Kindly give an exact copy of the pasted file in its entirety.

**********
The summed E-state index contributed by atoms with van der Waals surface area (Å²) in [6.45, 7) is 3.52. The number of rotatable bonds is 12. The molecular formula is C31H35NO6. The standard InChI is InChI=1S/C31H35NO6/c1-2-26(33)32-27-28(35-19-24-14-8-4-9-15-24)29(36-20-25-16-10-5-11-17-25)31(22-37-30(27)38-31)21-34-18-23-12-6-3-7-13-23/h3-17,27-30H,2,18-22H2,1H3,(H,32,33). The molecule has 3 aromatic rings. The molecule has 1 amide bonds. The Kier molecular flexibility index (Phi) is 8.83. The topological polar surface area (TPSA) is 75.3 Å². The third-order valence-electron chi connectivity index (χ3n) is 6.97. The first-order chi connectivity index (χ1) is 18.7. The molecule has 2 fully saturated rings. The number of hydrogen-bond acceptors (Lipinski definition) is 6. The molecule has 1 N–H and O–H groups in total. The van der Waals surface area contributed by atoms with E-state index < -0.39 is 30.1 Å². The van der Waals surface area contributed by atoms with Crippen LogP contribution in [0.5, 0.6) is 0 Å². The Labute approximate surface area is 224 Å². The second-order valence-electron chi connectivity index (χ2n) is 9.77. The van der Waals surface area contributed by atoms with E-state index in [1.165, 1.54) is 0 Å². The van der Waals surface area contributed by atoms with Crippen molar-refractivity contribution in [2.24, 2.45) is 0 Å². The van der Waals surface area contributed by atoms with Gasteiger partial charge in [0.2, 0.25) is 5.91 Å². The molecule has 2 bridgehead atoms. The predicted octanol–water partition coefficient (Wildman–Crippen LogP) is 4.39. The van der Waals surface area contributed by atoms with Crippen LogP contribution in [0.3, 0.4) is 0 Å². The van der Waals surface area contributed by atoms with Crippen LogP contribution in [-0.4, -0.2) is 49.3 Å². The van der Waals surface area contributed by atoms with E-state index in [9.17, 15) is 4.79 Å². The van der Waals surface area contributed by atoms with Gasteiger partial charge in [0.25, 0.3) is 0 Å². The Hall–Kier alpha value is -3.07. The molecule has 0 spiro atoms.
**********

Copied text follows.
The summed E-state index contributed by atoms with van der Waals surface area (Å²) in [6.45, 7) is 3.52. The number of rotatable bonds is 12. The molecular formula is C31H35NO6. The standard InChI is InChI=1S/C31H35NO6/c1-2-26(33)32-27-28(35-19-24-14-8-4-9-15-24)29(36-20-25-16-10-5-11-17-25)31(22-37-30(27)38-31)21-34-18-23-12-6-3-7-13-23/h3-17,27-30H,2,18-22H2,1H3,(H,32,33). The molecule has 3 aromatic rings. The molecule has 1 amide bonds. The Kier molecular flexibility index (Phi) is 8.83. The topological polar surface area (TPSA) is 75.3 Å². The third-order valence-electron chi connectivity index (χ3n) is 6.97. The first-order chi connectivity index (χ1) is 18.7. The molecule has 2 fully saturated rings. The number of hydrogen-bond acceptors (Lipinski definition) is 6. The molecule has 1 N–H and O–H groups in total. The van der Waals surface area contributed by atoms with E-state index < -0.39 is 30.1 Å². The van der Waals surface area contributed by atoms with Crippen LogP contribution in [0.5, 0.6) is 0 Å². The Labute approximate surface area is 224 Å². The second-order valence-electron chi connectivity index (χ2n) is 9.77. The van der Waals surface area contributed by atoms with E-state index in [1.165, 1.54) is 0 Å². The van der Waals surface area contributed by atoms with Crippen molar-refractivity contribution in [2.24, 2.45) is 0 Å². The van der Waals surface area contributed by atoms with Gasteiger partial charge in [0.2, 0.25) is 5.91 Å². The molecule has 2 bridgehead atoms. The predicted octanol–water partition coefficient (Wildman–Crippen LogP) is 4.39. The van der Waals surface area contributed by atoms with Crippen LogP contribution in [0.3, 0.4) is 0 Å². The van der Waals surface area contributed by atoms with Crippen LogP contribution in [-0.4, -0.2) is 49.3 Å². The van der Waals surface area contributed by atoms with E-state index in [9.17, 15) is 4.79 Å². The van der Waals surface area contributed by atoms with Gasteiger partial charge in [0.25, 0.3) is 0 Å². The Hall–Kier alpha value is -3.07. The molecule has 0 spiro atoms.